BlackBerry Meant Well

There is a fascinating time between January 2007 and January 2010 in the world of smartphones. This short 3-year span was one where Apple was blazing a trail with the iPhone and other manufacturers responding in kind. One standout is the BlackBerry Storm phone. It was a revolutionary failure.

Rewinding to Steve Jobs' unveiling of the iPhone, we were told something we'd never considered as consumers prior: the buttons on a phone were set forever. The iPhone could change or hide buttons whenever. At this time the BlackBerry line was THE smartphone to own. Many came for it and it always dominated. With Apple setting fire to the definition of what it meant to be a smartphone, BlackBerry got to work on its response. Chaim Gartenberg at The Verge has more about the BlackBerry Storm.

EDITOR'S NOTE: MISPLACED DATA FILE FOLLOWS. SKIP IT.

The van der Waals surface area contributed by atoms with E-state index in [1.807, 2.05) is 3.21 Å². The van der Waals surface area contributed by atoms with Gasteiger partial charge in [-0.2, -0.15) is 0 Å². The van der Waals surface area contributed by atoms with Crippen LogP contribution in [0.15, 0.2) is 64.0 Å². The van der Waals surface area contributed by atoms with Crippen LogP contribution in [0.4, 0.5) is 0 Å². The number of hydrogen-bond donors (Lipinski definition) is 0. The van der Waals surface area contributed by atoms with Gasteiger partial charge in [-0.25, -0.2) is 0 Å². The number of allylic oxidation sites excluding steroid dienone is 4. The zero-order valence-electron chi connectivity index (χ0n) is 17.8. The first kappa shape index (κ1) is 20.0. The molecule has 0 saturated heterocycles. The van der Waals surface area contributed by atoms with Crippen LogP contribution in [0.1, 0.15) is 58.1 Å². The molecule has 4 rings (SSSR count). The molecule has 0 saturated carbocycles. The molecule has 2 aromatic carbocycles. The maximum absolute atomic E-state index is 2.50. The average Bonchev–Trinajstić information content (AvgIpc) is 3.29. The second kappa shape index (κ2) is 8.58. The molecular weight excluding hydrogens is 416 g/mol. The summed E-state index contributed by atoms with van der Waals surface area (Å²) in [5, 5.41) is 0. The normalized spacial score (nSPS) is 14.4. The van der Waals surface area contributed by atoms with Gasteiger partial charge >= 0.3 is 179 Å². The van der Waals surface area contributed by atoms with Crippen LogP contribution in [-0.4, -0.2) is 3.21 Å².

The Storm had a unique “SurePress” display: rather than keyboard buttons, the entire display was a gigantic button that could be clicked down like a trackpad. On an iPhone, you simply tapped away at a virtual keyboard with no real indication that you were pressing anything. On the BlackBerry Storm, you physically had to “press” each key to type, complete with an ultra-satisfying “click” sound, thanks to the mechanical switch underneath.

The Verge

BlackBerry was becoming a shell of its former self. These moves were all reactionary and this SurePress screen was awful to use. I remember trying a colleague's Storm when it came out (and comparing it to my iPhone) and thinking how clunky it was.

It just goes to show how difficult hardware is to get right. When the currents are shifting in an industry, it gets even harder. BlackBerry was not the only company to attempt to combat the iPhone and fail, but they were the biggest one to fall.

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